3 minute read
Q. I feel like I’m on a hamster wheel that is out of my control. I’ve been in my job for 14 years and am studying law part-time, which I’ll finish next year. My job has become more stressful since I’ve been studying and, after talking to my GP, I made the big decision to reduce my workdays from five to four. However, I still feel unhappy and under pressure from my family because I’ve reduced my income.
I think my main problem is having no time to myself – I see a dark, continuous tunnel until the course finishes and I’m wondering if it’s all worth it. What can I do to remain optimistic about the path that I’m on? Name supplied
A. It might sound counterintuitive, but if you stop and appreciate the view for a moment, you’ll gain more energy. In The 7 Habits of Highly Effective People (Simon & Schuster, £16.99), Stephen Covey refers to it as ‘sharpening the saw’. You could keep hacking with a blunt blade, but it’s quicker in the long run to take an intentional time out.
This does not have to cost money or even much time. It might mean going for a walk, watching a sunrise or sunset, or having a family games night. You have done everything right so far – you’ve met all the course requirements; you’ve actually talked to your GP (many people might hold the thought in the back of their mind and not do it); and you’ve negotiated reducing your working hours. It’s a good time to share the sense of how far you’ve come with your supporters, and be explicit about their part in it – ‘thank you for giving me the headspace’; ‘I couldn’t do this without you’; ‘I notice and appreciate what you do, even when it’s hard and I seem distracted’.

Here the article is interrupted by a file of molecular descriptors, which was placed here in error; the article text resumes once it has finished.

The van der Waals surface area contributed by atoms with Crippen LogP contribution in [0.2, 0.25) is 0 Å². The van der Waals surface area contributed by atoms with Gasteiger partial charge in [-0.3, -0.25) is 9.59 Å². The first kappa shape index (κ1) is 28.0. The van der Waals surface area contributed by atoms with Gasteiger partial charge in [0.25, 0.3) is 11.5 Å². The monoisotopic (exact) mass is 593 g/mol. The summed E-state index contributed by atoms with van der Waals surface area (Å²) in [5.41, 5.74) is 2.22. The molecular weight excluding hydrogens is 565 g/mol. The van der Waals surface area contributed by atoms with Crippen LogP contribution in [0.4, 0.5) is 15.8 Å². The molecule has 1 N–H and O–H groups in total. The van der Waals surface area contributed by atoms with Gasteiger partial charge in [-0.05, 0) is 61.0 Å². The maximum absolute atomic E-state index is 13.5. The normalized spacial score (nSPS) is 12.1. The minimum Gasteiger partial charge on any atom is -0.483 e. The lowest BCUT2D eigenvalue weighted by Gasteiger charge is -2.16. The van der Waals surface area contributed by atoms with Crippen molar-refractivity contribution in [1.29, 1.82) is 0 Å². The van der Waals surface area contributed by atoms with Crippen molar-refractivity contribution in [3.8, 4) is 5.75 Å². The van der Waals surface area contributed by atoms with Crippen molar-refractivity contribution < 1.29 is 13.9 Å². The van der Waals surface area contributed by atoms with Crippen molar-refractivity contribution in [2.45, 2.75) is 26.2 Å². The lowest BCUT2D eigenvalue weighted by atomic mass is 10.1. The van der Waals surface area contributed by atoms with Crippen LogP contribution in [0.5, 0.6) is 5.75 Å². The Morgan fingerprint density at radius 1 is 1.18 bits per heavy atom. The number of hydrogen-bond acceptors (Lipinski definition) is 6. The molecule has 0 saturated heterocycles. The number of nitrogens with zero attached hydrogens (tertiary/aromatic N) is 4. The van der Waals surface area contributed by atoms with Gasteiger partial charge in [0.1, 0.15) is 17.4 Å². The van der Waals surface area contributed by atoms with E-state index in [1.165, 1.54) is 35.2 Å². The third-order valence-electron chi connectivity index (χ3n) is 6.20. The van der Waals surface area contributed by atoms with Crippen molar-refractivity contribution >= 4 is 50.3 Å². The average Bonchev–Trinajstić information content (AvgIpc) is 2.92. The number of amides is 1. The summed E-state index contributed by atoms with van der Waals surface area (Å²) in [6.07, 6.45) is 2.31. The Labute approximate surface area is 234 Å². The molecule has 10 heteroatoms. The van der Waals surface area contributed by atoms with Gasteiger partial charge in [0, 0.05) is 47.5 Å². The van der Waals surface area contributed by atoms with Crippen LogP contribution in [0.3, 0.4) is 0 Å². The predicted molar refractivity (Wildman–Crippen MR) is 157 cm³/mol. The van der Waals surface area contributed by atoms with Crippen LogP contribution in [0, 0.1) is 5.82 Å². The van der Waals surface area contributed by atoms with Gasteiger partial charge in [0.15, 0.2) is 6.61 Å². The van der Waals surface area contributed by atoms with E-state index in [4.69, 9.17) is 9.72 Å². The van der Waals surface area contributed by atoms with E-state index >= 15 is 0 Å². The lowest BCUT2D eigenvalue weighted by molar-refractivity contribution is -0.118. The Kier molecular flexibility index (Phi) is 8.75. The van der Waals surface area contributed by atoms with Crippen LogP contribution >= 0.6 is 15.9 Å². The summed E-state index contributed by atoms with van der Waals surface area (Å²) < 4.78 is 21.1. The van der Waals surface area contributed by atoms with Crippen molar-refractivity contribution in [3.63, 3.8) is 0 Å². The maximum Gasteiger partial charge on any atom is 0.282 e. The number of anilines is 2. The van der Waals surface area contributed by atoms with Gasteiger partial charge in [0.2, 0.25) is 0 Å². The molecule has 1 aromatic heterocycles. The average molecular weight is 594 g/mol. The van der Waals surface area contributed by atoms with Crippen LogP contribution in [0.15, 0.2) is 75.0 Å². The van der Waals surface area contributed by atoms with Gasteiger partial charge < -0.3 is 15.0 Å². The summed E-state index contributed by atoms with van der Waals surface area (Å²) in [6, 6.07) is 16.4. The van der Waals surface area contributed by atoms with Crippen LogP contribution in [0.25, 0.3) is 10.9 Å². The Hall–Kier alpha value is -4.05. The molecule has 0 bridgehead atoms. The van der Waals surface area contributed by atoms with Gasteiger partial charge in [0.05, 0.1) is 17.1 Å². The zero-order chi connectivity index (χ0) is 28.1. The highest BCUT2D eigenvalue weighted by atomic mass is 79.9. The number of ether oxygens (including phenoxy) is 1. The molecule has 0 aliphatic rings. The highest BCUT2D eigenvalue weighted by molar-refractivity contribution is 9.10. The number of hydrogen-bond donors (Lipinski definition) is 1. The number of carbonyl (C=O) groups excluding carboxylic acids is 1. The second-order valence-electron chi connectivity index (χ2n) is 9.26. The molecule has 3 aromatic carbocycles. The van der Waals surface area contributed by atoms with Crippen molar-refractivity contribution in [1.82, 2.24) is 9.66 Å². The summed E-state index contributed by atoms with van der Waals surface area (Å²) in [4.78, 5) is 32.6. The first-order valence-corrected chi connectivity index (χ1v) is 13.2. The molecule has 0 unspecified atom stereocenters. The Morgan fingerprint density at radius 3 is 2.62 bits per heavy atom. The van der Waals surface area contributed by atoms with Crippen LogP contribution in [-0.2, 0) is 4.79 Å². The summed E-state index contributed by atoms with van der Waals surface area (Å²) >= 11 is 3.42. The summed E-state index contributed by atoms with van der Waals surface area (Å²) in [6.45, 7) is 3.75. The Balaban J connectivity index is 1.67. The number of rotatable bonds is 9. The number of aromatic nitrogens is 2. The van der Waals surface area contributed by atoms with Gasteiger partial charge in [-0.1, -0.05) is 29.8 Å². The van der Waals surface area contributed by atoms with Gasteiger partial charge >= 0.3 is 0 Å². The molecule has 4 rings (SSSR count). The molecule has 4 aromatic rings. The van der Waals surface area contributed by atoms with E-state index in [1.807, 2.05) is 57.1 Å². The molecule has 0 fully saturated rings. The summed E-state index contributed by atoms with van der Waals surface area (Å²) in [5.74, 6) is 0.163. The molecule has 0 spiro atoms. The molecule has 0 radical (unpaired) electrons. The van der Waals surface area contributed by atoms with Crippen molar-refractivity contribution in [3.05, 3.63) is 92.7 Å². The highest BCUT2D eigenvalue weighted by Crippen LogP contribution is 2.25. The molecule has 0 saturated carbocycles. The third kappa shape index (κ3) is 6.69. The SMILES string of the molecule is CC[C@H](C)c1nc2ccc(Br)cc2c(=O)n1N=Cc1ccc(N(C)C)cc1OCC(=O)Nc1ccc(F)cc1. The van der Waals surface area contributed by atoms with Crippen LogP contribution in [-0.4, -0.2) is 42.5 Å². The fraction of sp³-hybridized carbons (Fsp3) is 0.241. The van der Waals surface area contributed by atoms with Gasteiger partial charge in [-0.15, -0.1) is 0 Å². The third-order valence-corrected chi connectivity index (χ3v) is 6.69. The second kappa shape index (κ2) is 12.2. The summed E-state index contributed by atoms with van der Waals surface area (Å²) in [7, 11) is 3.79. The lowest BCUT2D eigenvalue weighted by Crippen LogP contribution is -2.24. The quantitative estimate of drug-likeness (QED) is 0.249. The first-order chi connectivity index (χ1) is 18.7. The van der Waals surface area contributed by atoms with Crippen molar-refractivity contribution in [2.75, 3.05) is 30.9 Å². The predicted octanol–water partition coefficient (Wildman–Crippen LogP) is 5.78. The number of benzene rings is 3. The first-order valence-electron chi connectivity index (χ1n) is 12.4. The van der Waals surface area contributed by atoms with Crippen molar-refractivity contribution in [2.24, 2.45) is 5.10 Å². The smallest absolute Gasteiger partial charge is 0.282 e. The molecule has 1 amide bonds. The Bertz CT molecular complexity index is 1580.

When you share the successes out loud, you share the good feelings, too. Could you talk about your higher purpose and ask each person what would make this journey feel worthwhile to them? What are the values that drove your decision to study law in the first place? What are the personal strengths that you use each day? Would any of these phrases help: ‘I want to be in a position to help more people’; ‘it gives me a buzz when something suddenly makes sense’; ‘I’m showing my children that it’s never too late to learn’?
My only caveat is to check whether you are doing the same amount of work as previously, but you’re just not getting paid for it. That’s an easy trap with a four-day week, unless you are really specific about where the other 20 per cent of the job is now allocated. I’m not suggesting that you can magically make everyone happy, but if in doubt: stop, look, listen.